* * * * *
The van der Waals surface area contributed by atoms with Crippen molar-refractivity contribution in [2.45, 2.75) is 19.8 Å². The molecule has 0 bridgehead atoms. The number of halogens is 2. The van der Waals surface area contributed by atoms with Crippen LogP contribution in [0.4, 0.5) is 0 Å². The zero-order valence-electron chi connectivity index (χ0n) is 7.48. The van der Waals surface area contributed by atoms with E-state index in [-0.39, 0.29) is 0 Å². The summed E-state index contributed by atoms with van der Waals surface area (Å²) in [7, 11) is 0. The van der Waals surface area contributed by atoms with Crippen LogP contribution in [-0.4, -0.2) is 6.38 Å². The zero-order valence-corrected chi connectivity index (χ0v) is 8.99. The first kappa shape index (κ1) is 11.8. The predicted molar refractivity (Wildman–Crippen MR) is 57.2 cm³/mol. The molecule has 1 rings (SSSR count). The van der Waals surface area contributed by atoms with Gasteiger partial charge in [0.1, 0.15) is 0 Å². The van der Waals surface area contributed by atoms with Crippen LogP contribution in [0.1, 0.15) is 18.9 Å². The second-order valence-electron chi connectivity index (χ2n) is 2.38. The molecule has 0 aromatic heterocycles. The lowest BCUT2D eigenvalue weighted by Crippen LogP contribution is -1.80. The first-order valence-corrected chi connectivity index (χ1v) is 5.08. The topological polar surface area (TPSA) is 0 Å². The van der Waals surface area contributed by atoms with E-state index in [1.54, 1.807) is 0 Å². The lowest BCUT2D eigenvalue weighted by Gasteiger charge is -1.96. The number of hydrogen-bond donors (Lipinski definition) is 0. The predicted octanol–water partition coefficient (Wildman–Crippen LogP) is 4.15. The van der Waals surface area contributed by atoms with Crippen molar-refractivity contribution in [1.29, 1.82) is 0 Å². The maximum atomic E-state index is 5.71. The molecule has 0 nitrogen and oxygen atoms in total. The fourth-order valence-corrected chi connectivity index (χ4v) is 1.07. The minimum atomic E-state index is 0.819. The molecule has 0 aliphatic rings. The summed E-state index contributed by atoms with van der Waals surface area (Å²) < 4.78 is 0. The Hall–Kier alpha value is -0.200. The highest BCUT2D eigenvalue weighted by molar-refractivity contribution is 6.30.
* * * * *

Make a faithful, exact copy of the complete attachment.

The van der Waals surface area contributed by atoms with Crippen molar-refractivity contribution in [2.45, 2.75) is 19.8 Å². The molecule has 0 bridgehead atoms. The number of halogens is 2. The van der Waals surface area contributed by atoms with Crippen LogP contribution in [0.4, 0.5) is 0 Å². The zero-order valence-electron chi connectivity index (χ0n) is 7.48. The van der Waals surface area contributed by atoms with E-state index in [-0.39, 0.29) is 0 Å². The summed E-state index contributed by atoms with van der Waals surface area (Å²) in [7, 11) is 0. The van der Waals surface area contributed by atoms with Crippen LogP contribution in [-0.4, -0.2) is 6.38 Å². The zero-order valence-corrected chi connectivity index (χ0v) is 8.99. The first kappa shape index (κ1) is 11.8. The predicted molar refractivity (Wildman–Crippen MR) is 57.2 cm³/mol. The molecule has 1 rings (SSSR count). The van der Waals surface area contributed by atoms with Gasteiger partial charge in [0.1, 0.15) is 0 Å². The van der Waals surface area contributed by atoms with Crippen LogP contribution in [0.1, 0.15) is 18.9 Å². The second-order valence-electron chi connectivity index (χ2n) is 2.38. The molecule has 0 aromatic heterocycles. The lowest BCUT2D eigenvalue weighted by Crippen LogP contribution is -1.80. The first-order valence-corrected chi connectivity index (χ1v) is 5.08. The topological polar surface area (TPSA) is 0 Å². The van der Waals surface area contributed by atoms with E-state index in [1.54, 1.807) is 0 Å². The lowest BCUT2D eigenvalue weighted by Gasteiger charge is -1.96. The number of hydrogen-bond donors (Lipinski definition) is 0. The predicted octanol–water partition coefficient (Wildman–Crippen LogP) is 4.15. The van der Waals surface area contributed by atoms with Crippen molar-refractivity contribution in [1.29, 1.82) is 0 Å². The maximum atomic E-state index is 5.71. The molecule has 0 nitrogen and oxygen atoms in total. The fourth-order valence-corrected chi connectivity index (χ4v) is 1.07. The minimum atomic E-state index is 0.819. The molecule has 0 aliphatic rings. The summed E-state index contributed by atoms with van der Waals surface area (Å²) < 4.78 is 0. The Hall–Kier alpha value is -0.200. The highest BCUT2D eigenvalue weighted by molar-refractivity contribution is 6.30.